Mancos Common Press in the Press!

Mancos Common Press in the Press!

Check out this great article on Mancos Common Press posted below.


Open the weekend of the Balloon & Art Fest
Some work party days where we could use volunteers
October 17th – a talk by UPenn Professor Matt Neff & a press demo

The Mancos Common Press is a newly formed nonprofit under the umbrella of Mancos Valley Resources.

Its current membership includes: Richard Ballantine, Frank Matero, Betsy Harrison, Tami Graham, Suzy Meyer, Jim and Dian Law, and Marianne Griffin.

Its goal is to restore and preserve the Mancos Times Tribune building, the historic Cranston Press and other artifacts within the building. To do a thorough job of restoring the Times Tribune building, more information is needed. MCP is asking for people to contact the Chamber of Commerce if they have knowledge regarding the history of the building, old photographs or other related artifacts. You can stop by the Visitor Center at 101 E. Bauer, call 970-533-7434 or e-mail

The Mancos Times Tribune has been an important piece of Mancos history. The Mancos Times was founded in 1873. In 1902, George Blakely started up a new paper, the Mancos Tribune. In 1904, the Freeman brothers purchased the Mancos Times, and in 1906 merged the two newspapers to become the Mancos Times Tribune. Currently, Mancos does not have an editor working from the Mancos Times Tribune building, and it has looked empty and unused for quite some time. But that is going to change soon.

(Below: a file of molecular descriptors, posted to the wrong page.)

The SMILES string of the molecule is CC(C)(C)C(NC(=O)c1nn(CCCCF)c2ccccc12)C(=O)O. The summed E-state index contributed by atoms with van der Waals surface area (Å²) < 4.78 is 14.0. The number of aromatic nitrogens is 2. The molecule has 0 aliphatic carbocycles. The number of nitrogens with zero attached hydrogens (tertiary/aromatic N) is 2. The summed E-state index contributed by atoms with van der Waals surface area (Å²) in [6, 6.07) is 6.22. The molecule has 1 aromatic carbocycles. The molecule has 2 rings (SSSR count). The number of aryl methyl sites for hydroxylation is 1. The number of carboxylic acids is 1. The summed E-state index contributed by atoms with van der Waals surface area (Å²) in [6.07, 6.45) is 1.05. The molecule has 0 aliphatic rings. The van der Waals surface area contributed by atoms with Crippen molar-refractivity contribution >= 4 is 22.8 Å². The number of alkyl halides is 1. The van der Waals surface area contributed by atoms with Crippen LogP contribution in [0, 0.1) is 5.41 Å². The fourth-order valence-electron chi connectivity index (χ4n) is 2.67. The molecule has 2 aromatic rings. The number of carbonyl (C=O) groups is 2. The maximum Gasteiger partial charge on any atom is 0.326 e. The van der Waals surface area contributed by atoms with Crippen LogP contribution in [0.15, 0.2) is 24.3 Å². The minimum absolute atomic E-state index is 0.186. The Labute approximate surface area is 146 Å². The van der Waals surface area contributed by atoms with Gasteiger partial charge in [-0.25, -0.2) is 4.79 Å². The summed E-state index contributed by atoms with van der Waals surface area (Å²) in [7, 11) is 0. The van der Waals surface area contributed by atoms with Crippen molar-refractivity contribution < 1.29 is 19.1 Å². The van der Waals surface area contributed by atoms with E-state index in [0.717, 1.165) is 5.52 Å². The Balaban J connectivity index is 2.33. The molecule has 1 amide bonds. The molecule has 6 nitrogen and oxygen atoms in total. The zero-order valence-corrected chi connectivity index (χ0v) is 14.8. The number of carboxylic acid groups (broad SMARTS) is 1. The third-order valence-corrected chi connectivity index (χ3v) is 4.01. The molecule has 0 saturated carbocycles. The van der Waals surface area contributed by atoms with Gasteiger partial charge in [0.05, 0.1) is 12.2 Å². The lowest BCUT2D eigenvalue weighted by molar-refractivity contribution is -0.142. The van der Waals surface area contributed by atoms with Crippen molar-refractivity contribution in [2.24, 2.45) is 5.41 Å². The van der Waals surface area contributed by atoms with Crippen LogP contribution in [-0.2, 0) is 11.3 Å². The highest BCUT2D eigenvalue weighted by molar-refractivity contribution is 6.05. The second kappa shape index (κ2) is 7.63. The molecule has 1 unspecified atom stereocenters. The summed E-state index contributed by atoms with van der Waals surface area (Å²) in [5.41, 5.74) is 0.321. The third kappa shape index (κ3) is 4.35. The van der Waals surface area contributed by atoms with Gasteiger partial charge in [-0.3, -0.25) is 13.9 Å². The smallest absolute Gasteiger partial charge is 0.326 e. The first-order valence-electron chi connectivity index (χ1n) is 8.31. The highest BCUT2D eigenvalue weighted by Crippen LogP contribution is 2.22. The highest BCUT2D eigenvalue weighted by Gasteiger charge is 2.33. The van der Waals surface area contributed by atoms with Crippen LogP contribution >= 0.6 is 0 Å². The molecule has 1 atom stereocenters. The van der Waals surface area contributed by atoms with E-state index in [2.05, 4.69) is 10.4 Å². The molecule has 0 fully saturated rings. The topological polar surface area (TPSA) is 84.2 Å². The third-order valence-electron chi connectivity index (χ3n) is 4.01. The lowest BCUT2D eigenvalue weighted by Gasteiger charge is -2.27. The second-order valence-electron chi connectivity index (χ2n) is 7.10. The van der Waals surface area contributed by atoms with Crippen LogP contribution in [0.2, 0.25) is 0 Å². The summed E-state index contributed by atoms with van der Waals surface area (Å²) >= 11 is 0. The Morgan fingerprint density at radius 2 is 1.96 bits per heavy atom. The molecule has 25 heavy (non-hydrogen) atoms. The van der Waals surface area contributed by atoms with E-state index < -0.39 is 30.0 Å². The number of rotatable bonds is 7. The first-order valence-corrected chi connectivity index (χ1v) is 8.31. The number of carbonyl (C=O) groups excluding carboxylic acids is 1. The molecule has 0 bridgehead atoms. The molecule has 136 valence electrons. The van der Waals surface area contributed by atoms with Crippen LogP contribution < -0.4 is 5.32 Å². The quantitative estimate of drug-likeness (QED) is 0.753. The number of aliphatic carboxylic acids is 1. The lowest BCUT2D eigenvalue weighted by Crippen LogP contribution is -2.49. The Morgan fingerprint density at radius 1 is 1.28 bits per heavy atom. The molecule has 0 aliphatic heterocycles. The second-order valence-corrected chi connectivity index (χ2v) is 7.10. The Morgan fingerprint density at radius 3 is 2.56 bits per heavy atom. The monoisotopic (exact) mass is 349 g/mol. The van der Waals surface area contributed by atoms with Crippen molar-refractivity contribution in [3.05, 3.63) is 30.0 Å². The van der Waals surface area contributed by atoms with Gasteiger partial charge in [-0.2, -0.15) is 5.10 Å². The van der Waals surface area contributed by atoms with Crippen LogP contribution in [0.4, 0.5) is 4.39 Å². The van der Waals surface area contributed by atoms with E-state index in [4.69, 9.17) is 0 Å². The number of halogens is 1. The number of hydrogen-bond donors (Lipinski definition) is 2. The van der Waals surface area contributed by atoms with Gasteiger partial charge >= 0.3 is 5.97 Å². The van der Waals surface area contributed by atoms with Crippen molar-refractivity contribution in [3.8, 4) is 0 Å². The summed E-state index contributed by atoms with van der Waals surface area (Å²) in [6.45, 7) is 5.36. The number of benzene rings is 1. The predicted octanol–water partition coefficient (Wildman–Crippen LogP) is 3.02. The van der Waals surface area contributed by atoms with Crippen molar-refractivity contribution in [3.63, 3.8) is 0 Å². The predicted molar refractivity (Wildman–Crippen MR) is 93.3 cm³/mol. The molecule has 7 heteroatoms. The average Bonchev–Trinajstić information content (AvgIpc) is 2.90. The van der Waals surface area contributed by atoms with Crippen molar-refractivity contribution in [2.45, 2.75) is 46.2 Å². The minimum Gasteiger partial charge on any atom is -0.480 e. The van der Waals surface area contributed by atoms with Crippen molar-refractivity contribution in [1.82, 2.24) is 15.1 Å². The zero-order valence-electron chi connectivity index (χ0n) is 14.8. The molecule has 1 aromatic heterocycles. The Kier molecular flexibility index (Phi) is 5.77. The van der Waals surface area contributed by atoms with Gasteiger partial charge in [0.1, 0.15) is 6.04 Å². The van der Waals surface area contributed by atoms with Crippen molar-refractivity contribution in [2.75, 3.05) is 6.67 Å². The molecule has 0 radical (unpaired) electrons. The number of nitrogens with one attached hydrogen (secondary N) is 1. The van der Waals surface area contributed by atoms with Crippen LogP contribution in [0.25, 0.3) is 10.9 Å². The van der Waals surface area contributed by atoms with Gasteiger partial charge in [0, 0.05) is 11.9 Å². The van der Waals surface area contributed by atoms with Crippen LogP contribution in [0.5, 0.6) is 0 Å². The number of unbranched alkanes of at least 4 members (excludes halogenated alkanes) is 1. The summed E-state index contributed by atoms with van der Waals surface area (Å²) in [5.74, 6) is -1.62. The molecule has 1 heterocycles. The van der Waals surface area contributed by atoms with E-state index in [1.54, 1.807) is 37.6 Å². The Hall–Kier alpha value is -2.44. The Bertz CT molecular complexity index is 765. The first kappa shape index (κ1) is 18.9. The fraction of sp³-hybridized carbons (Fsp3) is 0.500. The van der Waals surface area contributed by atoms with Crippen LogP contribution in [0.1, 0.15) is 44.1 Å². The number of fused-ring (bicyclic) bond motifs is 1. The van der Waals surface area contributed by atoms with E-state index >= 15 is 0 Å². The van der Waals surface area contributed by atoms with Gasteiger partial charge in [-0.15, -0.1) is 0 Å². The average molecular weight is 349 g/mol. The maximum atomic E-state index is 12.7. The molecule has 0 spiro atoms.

Dr. Frank Matero, a part-time resident of Webber Canyon, is an architect from the University of Pennsylvania who has taken a serious interest in the newspaper and the building. He has worked for many years with Mesa Verde National Park on restoration projects. Over the past several months, Matero connected, through the Chamber of Commerce, with people who are interested in preserving the Mancos Times Tribune. He also connected with Richard Ballantine, whose family owns the Times Building and other regional newspapers in Cortez, Dolores, and Durango. Matero gained permission to bring a team of graduate students and staff from the university to help him assess the structure and its contents, including the Cranston Press in the back of the building.

From their exploration of the building, they learned that the building needs some minor repairs, despite the large crack that runs from roof to foundation. Some of you in the community may have noticed that the large tree growing against the west wall of the building has been removed. This will allow for repairs on the foundation. The Cranston Press is an important representation of the collective history and heritage of the Mancos Valley and worth keeping and restoring. There are few of these old presses in existence today, perhaps only three that are in working condition. According to Matero, the press at the Mancos Times Tribune could be put in working order once again and offer the potential to educate us all through newsprint and the art of printmaking.

Marianne Griffin is the executive director of the Mancos Valley Chamber of Commerce and Visitor Center, 101 E. Bauer Ave. Visit or contact her at 533-7434. You can also visit for more information.

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